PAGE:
A year before athletes converge on Sochi for the Winter Olympics, the Russian seaside city remains a vast construction site, with traffic choking the streets and locals bracing for another year of nonstop work to transform their landscape.
"Construction is everywhere, it is very stressful," said Sochi native Lidiya Naberezhnaya, who lives in the central part of the Black Sea resort city.
"Maybe when work is over, it will be pretty, but now everyone is unhappy," she said of her historic town, which was set up in the early 20th century as a Russian riviera after the Tsarist army colonised the region.
"The city is destroyed, there are traffic jams everywhere, the roads are trashed because of the big construction trucks."
The Sochi area, dotted with palm trees and old buildings, stretches along the Black Sea for about 100 kilometres (60 miles), straddled to the east by the foothills of the Caucasus range.
The main Olympic Park sits far south of Sochi proper, in an area that was formerly an agricultural backwater and the site of one of the region's largest communal farms.
The city is home to a chain of Soviet health spas for industrial workers from the country's north. The retreats were built on a massive scale in the middle of the last century.
Today many of these spas, or sanatoriums, are shadowed by towering skyscrapers erected by investors in recent years, with some buildings as high as 25 floors -- a scale unheard of in the city as recently as a decade ago.
Workers are building new roads in Sochi, but for the moment the main drag, called Kurortny Prospekt (Resort Avenue) is jammed with bumper-to-bumper traffic.
When President Vladimir Putin or other top officials are in town, authorities apparently try to solve the traffic situation by diverting private automobiles to the peripheral highway around Sochi, making all car owners take a roundabout way and adding to their list of grievances.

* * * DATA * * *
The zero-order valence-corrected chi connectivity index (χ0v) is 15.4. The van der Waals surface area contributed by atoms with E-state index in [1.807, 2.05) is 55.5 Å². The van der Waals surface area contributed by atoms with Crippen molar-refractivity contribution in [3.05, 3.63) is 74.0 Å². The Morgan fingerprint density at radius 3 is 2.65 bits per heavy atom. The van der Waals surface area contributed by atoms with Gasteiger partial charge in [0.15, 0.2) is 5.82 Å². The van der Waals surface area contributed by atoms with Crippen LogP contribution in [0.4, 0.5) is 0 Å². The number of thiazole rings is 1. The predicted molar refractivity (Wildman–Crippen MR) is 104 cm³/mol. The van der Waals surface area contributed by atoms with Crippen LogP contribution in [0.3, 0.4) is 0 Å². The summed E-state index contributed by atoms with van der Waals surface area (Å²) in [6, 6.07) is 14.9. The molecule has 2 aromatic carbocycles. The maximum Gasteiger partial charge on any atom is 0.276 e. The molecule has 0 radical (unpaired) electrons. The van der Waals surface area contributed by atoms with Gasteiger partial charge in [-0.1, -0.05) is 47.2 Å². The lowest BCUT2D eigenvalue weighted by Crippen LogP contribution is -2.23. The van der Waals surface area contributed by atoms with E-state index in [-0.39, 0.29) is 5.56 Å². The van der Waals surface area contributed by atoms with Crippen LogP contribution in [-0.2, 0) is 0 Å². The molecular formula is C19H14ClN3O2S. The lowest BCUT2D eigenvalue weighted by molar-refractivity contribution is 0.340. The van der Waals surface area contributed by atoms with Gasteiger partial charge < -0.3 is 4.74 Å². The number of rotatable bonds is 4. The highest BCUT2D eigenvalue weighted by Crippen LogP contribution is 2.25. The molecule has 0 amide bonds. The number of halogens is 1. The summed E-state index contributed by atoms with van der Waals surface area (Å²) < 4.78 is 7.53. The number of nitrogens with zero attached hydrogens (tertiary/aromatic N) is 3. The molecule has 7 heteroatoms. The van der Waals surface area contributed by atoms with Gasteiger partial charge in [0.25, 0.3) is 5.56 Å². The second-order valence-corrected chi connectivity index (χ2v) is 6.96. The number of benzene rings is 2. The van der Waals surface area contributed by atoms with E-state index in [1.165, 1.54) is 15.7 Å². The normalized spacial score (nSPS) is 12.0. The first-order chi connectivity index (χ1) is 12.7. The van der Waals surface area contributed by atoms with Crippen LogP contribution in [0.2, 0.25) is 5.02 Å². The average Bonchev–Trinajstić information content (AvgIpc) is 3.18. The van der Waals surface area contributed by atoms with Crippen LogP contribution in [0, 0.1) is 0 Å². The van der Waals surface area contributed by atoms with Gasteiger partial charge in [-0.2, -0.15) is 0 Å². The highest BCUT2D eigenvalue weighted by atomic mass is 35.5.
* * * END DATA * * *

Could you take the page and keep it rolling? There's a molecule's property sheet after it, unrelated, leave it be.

In addition, thousands of people, including Naberezhnaya, suffer from near daily power outages, which come without a warning and last for hours.
About 50,000 people in Sochi were left without electricity on New Year's Eve, local media reported. The power only returned at 2:00 pm the next day. Two weeks later, dozens of people held a protest near the City Hall.
Deputy Prime Minister Dmitry Kozak on Thursday said the task of improving the city's infrastructure was the reason why the total cost of Olympic-related projects snowballed to $50 billion.
"Everyone was in great discomfort" in Sochi before and "we have resolved most of the transportation and energy infrastructure issues," he told reporters.
But many residents are not convinced the Games will improve their lives.
"A lot has been done for the city, but a lot has been stolen too. The scope of the construction is huge, but it's really thoughtless," said Nikolai Petetsky, a former intelligence officer who moved to Sochi from nearby Stavropol region when he retired in 2007.
"I think in the future there will be less, rather than more tourism, because everything became so expensive," said Petetsky, who is the owner of a small hotel in a central neighbourhood.
"They are thoughtlessly destroying Sochi's greenery, they are destroying historical buildings, Sochi's heritage. There is no city plan, and everything is incredibly dirty."
At the Olympic Park this week, visitors from other parts of Russia enjoyed the sun and balmy climes of about 15 degrees Celsius.
Security officers manning the tightly controlled check points sweated in traditional Russian fur hats and knitted pompom beanies as they directed guard dogs to the visitors' bags and equipment.
Beyond the secure area of the Olympic park, piles of soil and gravel stretched out, dwarfing the remaining residential houses, with their small gardens and "For Rent" signs in the windows covered in construction dust.
"They say about the Olympic Games: 1.3 trillion (rubles) has been spent, with 500 billion going to infrastructure," Sochi resident David Khakim wrote in his blog Wednesday in a rant about the near-daily power outages.
"But we won't be able to see these billions -- it's simply too dark."